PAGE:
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Featuring hospital and health care headlines from the media and the Web.

Iowa News

Medicaid management firms continue to lose millions
The three for-profit companies managing Iowa’s Medicaid program continue to lose tens of millions of dollars on the project, a report released Wednesday shows. The companies, Amerigroup, AmeriHealth Caritas and UnitedHealthcare, reported losses ranging from 18 percent to 25 percent for the three months ending in September. The firms took over management of Iowa’s $4 billion Medicaid program last year in a controversial shift ordered by Governor Terry Branstad. The governor continued to tout the project in a news release accompanying the quarterly report from his Department of Human Services. (Des Moines Register)

More urgent care centers open in Eastern Iowa
In a world where people love getting things instantly, it seems the health care field is trying to fill that need. The American Academy of Urgent Care Medicine says that is one of the reasons driving the growth in urgent care centers across the nation. Eastern Iowa is not immune to this growth. On Wednesday, Unity Point Allen Hospital opened an urgent care center in Cedar Falls. Unity Point – Finley will open an urgent care clinic in Dubuque next week. Unity Point – Finley Hospital President David Brandon says goal is to give more people an alternative to going to the emergency room, if they don’t really need to. (KCRG)

United Way of Central Iowa receives largest grant to train workers in health care skills
The 100-year-old United Way of Central Iowa has received its largest grant, $2.2 million from the U.S. Department of Labor to train 380 Central Iowans in health care skills. The four-year grant will double the capacity of Central Iowa Works to serve individuals with barriers to education and employment. United Way’s award was part of $111 million in America’s Promise grants made to 23 regional workforce partnerships. The projects connect more than 21,000 Americans to education and fields that need more workers. (Des Moines Business Record)

Iowa Obamacare sign-ups run a bit higher this fall
President-elect Donald Trump’s pledge to repeal Obamacare has not dampened Iowa applications for subsidized health insurance. Slightly more Iowans are signing up for such coverage this fall than did at this point last year. Federal officials said Wednesday that 12,099 Iowans had signed up for new or renewed policies via the Affordable Care Act exchange since the annual enrollment period opened November 1. That’s compared to 11,811 during the first four weeks of November 2015. (Des Moines Register)

National News

Rhode Island gets $129M to ‘reinvent’ Medicaid
The state of Rhode Island will receive federal funding up to $129.7 million to update how it operates its Medicaid program and to bolster its health care workforce training, Governor Gina Raimondo announced Monday. The state has framed the effort as “Reinventing Medicaid 2.0,” its second stage in transforming the health care program. Rhode Island’s focus on Medicaid improvement comes just as the incoming Republican administration plans to up-end the Affordable Care Act, so the overhaul will therefore have to proceed amid some uncertainty. (Healthcare Dive)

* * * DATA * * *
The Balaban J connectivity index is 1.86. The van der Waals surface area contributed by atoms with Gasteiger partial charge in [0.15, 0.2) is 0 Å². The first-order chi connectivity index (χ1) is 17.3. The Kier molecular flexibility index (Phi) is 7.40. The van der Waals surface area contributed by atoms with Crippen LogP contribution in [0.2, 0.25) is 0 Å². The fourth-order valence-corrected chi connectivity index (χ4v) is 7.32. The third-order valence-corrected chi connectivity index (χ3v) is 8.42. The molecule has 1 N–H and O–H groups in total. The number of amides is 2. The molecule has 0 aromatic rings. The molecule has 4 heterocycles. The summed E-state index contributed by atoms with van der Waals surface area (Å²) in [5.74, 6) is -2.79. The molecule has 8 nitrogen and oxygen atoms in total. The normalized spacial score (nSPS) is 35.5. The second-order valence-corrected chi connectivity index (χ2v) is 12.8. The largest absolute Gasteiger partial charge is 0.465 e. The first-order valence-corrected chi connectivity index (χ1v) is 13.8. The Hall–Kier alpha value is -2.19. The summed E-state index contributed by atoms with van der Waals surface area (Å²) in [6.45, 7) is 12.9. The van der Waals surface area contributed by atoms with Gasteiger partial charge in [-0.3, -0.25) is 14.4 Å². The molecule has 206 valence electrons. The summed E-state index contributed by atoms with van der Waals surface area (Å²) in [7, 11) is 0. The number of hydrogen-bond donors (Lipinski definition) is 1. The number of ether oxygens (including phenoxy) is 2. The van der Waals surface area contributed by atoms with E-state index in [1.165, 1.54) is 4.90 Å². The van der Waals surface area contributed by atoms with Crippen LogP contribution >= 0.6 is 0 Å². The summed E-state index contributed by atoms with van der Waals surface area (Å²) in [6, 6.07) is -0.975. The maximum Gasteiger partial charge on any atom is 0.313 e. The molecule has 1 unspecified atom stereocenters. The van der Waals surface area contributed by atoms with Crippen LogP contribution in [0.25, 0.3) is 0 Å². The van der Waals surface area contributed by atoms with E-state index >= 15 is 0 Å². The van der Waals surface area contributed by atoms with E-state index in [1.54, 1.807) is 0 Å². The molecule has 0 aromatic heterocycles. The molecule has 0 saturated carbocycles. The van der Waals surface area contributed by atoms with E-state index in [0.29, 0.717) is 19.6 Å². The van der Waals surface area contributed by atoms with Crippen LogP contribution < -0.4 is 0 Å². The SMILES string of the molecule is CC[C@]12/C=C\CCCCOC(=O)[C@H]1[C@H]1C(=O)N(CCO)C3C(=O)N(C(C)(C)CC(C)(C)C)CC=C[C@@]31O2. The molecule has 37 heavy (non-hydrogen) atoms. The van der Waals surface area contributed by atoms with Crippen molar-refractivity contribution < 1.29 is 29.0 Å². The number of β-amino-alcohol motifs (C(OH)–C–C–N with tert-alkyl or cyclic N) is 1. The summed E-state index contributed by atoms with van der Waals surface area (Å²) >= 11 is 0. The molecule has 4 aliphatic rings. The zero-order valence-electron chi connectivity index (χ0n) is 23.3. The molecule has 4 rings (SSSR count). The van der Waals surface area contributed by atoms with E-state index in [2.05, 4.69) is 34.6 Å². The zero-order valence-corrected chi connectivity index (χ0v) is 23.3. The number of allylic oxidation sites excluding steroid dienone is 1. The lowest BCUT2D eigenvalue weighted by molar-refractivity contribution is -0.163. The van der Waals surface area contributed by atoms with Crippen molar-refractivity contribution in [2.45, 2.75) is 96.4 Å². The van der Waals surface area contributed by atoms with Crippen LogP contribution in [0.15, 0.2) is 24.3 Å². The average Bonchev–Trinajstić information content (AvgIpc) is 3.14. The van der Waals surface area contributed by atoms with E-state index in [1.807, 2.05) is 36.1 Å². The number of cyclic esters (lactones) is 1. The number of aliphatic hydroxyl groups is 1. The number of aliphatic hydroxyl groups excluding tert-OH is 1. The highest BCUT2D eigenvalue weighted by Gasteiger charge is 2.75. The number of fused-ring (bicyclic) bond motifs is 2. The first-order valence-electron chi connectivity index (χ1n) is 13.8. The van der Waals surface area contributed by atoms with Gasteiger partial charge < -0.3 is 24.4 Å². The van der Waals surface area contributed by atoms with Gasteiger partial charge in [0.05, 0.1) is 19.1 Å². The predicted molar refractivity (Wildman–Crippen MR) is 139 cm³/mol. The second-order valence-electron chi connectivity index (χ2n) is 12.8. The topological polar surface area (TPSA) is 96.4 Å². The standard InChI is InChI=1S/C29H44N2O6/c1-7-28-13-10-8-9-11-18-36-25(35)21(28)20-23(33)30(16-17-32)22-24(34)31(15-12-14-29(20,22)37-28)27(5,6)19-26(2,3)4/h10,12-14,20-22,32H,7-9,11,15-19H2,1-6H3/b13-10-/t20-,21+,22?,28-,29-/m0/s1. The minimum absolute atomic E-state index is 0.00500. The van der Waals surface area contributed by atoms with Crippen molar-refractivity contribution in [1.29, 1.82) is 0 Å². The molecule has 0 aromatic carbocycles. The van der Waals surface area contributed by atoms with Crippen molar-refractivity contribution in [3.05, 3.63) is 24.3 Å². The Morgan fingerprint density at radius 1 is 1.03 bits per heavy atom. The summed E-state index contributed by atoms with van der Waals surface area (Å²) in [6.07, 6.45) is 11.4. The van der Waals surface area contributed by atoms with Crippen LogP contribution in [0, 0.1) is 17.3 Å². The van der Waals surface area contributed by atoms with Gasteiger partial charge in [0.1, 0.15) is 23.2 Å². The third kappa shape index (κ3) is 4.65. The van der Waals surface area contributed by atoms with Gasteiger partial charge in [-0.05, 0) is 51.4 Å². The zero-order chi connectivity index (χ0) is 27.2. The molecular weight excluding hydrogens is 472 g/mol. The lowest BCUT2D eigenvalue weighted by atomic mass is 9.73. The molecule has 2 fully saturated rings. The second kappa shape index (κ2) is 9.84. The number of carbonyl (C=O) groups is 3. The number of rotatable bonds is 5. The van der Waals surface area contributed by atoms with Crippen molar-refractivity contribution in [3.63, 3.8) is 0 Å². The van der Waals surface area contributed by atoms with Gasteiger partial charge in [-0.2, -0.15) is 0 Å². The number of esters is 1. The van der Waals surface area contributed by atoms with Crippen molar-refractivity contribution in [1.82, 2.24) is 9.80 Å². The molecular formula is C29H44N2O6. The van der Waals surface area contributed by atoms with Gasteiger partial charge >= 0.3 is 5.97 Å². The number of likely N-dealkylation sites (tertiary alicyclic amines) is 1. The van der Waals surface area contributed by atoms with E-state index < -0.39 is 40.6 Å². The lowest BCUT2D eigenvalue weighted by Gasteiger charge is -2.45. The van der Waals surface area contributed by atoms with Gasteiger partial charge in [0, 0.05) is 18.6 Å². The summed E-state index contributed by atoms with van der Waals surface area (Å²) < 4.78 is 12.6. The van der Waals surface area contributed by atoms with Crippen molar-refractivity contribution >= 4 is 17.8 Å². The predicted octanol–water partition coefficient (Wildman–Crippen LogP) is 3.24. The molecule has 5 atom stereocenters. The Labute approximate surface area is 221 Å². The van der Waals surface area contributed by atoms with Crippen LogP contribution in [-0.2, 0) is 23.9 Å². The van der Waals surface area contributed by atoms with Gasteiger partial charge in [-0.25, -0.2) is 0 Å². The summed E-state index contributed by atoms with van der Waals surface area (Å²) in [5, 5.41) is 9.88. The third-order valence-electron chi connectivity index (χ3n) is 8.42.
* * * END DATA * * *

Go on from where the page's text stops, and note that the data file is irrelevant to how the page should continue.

California State University students lead outdoor exercise in low-income areas
California State University students are instructing a free exercise program offered at parks in various California counties. The program, 3WINS Fitness, helps people get moving — and meet the federally recommended exercise requirements — without having to pay for expensive fitness club memberships Free park-based programs like 3WINS help increase physical activity among low-income residents and can prevent or lessen the impact of chronic diseases, according to Deborah Cohen, senior scientist at the RAND Corporation who conducted an evaluation of the program in 2015. (Kaiser Health News)

AHA says new laws under Trump administration could help struggling hospitals
Could bundled payments be the key to keeping struggling hospitals healthy? The American Hospital Association (AHA) seems to think so and it’s planning on lobbying for several legislative changes including loosening anti-kickback laws to allow financial agreements between hospitals and other healthcare providers. The organization suggests that adopting bundled payments for individual episodes of treatment could encourage hospitals to contain growth and concentrate resources on services that improve quality and lower costs. (Modern Healthcare)

Only about 1 in 4 wants Trump to repeal health law
A new poll has found that only about one in four Americans wants President-elect Donald Trump to entirely repeal his predecessor’s health care law that extended coverage to millions. The post-election survey released Thursday by the nonpartisan Kaiser Family Foundation also found hints of a pragmatic shift among some Republican foes of “Obamacare.” While 52 percent of Republicans say they want the law completely repealed, that is down from 69 percent just last month, before the election. And more Republicans now say they want the law “scaled back.” (Associated Press/Washington Post)

From drug research to cancer moonshot, Congress preps massive health care bill
With Republicans just weeks away from possibly repealing the Affordable Care Act, President Obama’s signature domestic policy program, it may seem like an odd time to look for bipartisan unity on legislation related to health care. Nevertheless, Congress appears to be ready to pass a major bill funding medical research and overhauling the approval process for new drugs and medical devices. The 21st Century Cures Act, which spans 25 separate sections touching on subjects as diverse as drug research and foster care, runs to nearly 1,000 pages. (Fiscal Times)

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